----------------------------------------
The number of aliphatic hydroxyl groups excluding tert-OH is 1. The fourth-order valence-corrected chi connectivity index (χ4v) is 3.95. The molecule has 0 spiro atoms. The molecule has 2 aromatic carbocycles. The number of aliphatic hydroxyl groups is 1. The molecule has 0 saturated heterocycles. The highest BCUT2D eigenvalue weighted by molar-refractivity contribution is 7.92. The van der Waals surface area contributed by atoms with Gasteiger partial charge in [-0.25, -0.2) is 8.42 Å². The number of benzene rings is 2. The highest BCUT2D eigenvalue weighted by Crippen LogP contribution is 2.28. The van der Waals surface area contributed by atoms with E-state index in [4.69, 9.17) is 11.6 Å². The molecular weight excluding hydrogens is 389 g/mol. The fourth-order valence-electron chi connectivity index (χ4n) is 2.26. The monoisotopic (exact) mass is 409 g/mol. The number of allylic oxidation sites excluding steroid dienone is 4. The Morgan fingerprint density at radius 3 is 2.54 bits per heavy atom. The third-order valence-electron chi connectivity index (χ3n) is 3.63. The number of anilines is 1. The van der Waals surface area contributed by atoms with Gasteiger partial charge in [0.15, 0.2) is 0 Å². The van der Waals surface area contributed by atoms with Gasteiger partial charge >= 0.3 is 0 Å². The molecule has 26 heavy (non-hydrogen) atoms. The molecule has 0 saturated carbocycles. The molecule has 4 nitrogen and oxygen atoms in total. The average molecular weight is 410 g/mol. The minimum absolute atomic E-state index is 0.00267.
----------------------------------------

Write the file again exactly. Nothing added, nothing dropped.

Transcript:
The number of aliphatic hydroxyl groups excluding tert-OH is 1. The fourth-order valence-corrected chi connectivity index (χ4v) is 3.95. The molecule has 0 spiro atoms. The molecule has 2 aromatic carbocycles. The number of aliphatic hydroxyl groups is 1. The molecule has 0 saturated heterocycles. The highest BCUT2D eigenvalue weighted by molar-refractivity contribution is 7.92. The van der Waals surface area contributed by atoms with Gasteiger partial charge in [-0.25, -0.2) is 8.42 Å². The number of benzene rings is 2. The highest BCUT2D eigenvalue weighted by Crippen LogP contribution is 2.28. The van der Waals surface area contributed by atoms with E-state index in [4.69, 9.17) is 11.6 Å². The molecular weight excluding hydrogens is 389 g/mol. The fourth-order valence-electron chi connectivity index (χ4n) is 2.26. The monoisotopic (exact) mass is 409 g/mol. The number of allylic oxidation sites excluding steroid dienone is 4. The Morgan fingerprint density at radius 3 is 2.54 bits per heavy atom. The third-order valence-electron chi connectivity index (χ3n) is 3.63. The number of anilines is 1. The van der Waals surface area contributed by atoms with Gasteiger partial charge in [0.15, 0.2) is 0 Å². The van der Waals surface area contributed by atoms with Gasteiger partial charge >= 0.3 is 0 Å². The molecule has 26 heavy (non-hydrogen) atoms. The molecule has 0 saturated carbocycles. The molecule has 4 nitrogen and oxygen atoms in total. The average molecular weight is 410 g/mol. The minimum absolute atomic E-state index is 0.00267.